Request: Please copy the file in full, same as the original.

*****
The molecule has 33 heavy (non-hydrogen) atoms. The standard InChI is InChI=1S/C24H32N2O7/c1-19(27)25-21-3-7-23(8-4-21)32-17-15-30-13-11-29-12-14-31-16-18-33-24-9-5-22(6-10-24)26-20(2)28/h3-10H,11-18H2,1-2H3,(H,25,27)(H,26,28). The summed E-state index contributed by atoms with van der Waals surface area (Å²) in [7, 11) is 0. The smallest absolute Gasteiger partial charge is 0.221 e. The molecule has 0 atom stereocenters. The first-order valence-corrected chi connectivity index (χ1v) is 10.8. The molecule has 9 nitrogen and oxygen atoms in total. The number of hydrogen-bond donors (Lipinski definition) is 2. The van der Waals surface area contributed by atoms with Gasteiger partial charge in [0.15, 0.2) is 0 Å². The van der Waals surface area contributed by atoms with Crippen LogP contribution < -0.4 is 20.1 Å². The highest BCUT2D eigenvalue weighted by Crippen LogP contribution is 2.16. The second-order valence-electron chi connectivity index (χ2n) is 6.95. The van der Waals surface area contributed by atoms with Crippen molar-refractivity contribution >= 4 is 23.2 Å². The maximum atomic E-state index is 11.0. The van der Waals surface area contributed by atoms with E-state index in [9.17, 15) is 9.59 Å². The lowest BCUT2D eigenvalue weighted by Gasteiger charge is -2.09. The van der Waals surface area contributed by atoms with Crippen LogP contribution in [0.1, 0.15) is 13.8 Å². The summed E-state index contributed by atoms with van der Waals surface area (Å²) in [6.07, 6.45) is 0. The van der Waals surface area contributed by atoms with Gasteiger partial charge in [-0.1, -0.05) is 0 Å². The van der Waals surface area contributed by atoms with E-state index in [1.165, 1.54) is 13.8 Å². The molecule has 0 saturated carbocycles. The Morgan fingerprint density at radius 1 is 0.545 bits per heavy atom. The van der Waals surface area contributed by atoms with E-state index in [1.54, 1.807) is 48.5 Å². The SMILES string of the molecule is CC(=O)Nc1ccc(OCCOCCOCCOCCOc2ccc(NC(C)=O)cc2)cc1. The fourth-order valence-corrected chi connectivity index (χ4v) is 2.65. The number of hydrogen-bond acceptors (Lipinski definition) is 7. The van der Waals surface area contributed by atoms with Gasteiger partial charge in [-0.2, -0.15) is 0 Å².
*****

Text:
The molecule has 33 heavy (non-hydrogen) atoms. The standard InChI is InChI=1S/C24H32N2O7/c1-19(27)25-21-3-7-23(8-4-21)32-17-15-30-13-11-29-12-14-31-16-18-33-24-9-5-22(6-10-24)26-20(2)28/h3-10H,11-18H2,1-2H3,(H,25,27)(H,26,28). The summed E-state index contributed by atoms with van der Waals surface area (Å²) in [7, 11) is 0. The smallest absolute Gasteiger partial charge is 0.221 e. The molecule has 0 atom stereocenters. The first-order valence-corrected chi connectivity index (χ1v) is 10.8. The molecule has 9 nitrogen and oxygen atoms in total. The number of hydrogen-bond donors (Lipinski definition) is 2. The van der Waals surface area contributed by atoms with Gasteiger partial charge in [0.15, 0.2) is 0 Å². The van der Waals surface area contributed by atoms with Crippen LogP contribution < -0.4 is 20.1 Å². The highest BCUT2D eigenvalue weighted by Crippen LogP contribution is 2.16. The second-order valence-electron chi connectivity index (χ2n) is 6.95. The van der Waals surface area contributed by atoms with Crippen molar-refractivity contribution >= 4 is 23.2 Å². The maximum atomic E-state index is 11.0. The van der Waals surface area contributed by atoms with E-state index in [9.17, 15) is 9.59 Å². The lowest BCUT2D eigenvalue weighted by Gasteiger charge is -2.09. The van der Waals surface area contributed by atoms with Crippen LogP contribution in [0.1, 0.15) is 13.8 Å². The summed E-state index contributed by atoms with van der Waals surface area (Å²) in [6.07, 6.45) is 0. The van der Waals surface area contributed by atoms with Gasteiger partial charge in [-0.1, -0.05) is 0 Å². The van der Waals surface area contributed by atoms with E-state index in [1.165, 1.54) is 13.8 Å². The molecule has 0 saturated carbocycles. The Morgan fingerprint density at radius 1 is 0.545 bits per heavy atom. The van der Waals surface area contributed by atoms with E-state index in [1.54, 1.807) is 48.5 Å². The SMILES string of the molecule is CC(=O)Nc1ccc(OCCOCCOCCOCCOc2ccc(NC(C)=O)cc2)cc1. The fourth-order valence-corrected chi connectivity index (χ4v) is 2.65. The number of hydrogen-bond acceptors (Lipinski definition) is 7. The van der Waals surface area contributed by atoms with Gasteiger partial charge in [-0.2, -0.15) is 0 Å².